Ulrich Bonnell Phillips's Life and Labor of the Old South, published in 1929, is one of the most significant books on the history and geography of the American South. Although it's rarely found on reading lists beyond historiography classes these days, it's opening paragraph is still a defining statement about the region:
Let us begin by discussing the weather, for that has been the chief agency in making the South distinctive.
. . .
The summers are not merely long, but bakingly hot, with temperatures ranging rather steadily in the eighties and nineties of the Fahrenheit scale.
The early 20th century single story Southern home, with its high-roof, wrap-around porch, and traditional "dog trot" breezeway, is a vernacular response to that baking heat. Homes of this type can still be found throughout the South, in fact, contemporary construction in the region often incorporates its features in vestigial form. But what has made the South so popular these days? I believes, in particular, the natural climate remains a significant draw, especially now that the social and political climate of the New South welcomes all Americans. Still, all Southerners must deal with the heat. And that brings us to the significance of Willis Carrier, an American inventor who made the South tolerable during the long, hot summers.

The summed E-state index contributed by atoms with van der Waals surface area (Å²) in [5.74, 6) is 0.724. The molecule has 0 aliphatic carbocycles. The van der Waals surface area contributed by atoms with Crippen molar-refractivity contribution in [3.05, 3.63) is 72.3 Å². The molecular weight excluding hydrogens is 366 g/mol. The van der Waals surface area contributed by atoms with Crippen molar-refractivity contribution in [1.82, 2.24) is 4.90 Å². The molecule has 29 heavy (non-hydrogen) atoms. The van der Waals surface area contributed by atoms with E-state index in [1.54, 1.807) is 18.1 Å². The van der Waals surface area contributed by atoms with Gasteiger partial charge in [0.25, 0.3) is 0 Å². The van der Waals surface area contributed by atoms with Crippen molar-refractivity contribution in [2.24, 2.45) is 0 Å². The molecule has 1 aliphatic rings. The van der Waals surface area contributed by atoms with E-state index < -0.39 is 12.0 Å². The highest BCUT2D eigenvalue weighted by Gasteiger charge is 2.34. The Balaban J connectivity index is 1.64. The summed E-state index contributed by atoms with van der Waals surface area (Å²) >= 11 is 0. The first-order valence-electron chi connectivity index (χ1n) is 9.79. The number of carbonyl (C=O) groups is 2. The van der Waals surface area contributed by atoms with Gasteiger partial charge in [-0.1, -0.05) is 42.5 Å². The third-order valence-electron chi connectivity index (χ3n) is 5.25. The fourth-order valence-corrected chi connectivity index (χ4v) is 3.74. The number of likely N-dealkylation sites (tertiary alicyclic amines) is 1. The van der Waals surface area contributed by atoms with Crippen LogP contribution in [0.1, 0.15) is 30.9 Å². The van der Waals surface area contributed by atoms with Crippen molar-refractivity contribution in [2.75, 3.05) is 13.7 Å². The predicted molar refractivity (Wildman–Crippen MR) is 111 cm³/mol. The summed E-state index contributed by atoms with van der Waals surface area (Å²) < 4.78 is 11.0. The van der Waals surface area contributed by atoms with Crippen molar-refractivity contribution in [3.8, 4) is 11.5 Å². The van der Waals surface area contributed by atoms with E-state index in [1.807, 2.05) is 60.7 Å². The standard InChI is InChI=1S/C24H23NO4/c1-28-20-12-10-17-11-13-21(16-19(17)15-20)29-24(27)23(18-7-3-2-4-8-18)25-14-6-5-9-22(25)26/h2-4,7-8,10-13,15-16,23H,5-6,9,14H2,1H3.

|Willis Carrier in 1915|